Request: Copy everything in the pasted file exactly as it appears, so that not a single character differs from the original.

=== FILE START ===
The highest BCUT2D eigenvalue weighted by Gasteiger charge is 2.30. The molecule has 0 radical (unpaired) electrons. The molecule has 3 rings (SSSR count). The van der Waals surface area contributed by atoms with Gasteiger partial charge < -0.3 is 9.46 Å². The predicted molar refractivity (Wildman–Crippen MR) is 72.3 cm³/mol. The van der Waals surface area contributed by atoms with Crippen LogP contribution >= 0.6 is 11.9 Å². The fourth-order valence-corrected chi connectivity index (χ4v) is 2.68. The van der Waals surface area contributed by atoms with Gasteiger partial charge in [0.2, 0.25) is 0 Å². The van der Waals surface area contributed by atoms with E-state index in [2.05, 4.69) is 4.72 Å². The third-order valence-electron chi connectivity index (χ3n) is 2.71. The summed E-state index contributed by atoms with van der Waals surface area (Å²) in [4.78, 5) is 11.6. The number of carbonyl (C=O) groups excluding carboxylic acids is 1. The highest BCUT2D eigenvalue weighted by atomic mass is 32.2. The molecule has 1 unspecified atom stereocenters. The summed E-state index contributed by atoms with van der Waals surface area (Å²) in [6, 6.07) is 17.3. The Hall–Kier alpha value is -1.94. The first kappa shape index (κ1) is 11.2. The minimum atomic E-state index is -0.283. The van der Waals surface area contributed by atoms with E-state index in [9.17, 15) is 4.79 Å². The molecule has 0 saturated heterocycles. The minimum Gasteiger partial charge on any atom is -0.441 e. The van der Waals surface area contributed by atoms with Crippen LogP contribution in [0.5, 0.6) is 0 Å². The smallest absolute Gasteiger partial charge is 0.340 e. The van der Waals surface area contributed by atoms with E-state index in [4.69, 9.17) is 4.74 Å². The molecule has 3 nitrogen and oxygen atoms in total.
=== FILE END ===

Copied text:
The highest BCUT2D eigenvalue weighted by Gasteiger charge is 2.30. The molecule has 0 radical (unpaired) electrons. The molecule has 3 rings (SSSR count). The van der Waals surface area contributed by atoms with Gasteiger partial charge < -0.3 is 9.46 Å². The predicted molar refractivity (Wildman–Crippen MR) is 72.3 cm³/mol. The van der Waals surface area contributed by atoms with Crippen LogP contribution >= 0.6 is 11.9 Å². The fourth-order valence-corrected chi connectivity index (χ4v) is 2.68. The van der Waals surface area contributed by atoms with Gasteiger partial charge in [0.2, 0.25) is 0 Å². The van der Waals surface area contributed by atoms with E-state index in [2.05, 4.69) is 4.72 Å². The third-order valence-electron chi connectivity index (χ3n) is 2.71. The summed E-state index contributed by atoms with van der Waals surface area (Å²) in [4.78, 5) is 11.6. The number of carbonyl (C=O) groups excluding carboxylic acids is 1. The highest BCUT2D eigenvalue weighted by atomic mass is 32.2. The molecule has 1 unspecified atom stereocenters. The summed E-state index contributed by atoms with van der Waals surface area (Å²) in [6, 6.07) is 17.3. The Hall–Kier alpha value is -1.94. The first kappa shape index (κ1) is 11.2. The minimum atomic E-state index is -0.283. The van der Waals surface area contributed by atoms with E-state index in [9.17, 15) is 4.79 Å². The molecule has 0 saturated heterocycles. The minimum Gasteiger partial charge on any atom is -0.441 e. The van der Waals surface area contributed by atoms with Crippen LogP contribution in [0.5, 0.6) is 0 Å². The smallest absolute Gasteiger partial charge is 0.340 e. The van der Waals surface area contributed by atoms with E-state index in [4.69, 9.17) is 4.74 Å². The molecule has 3 nitrogen and oxygen atoms in total.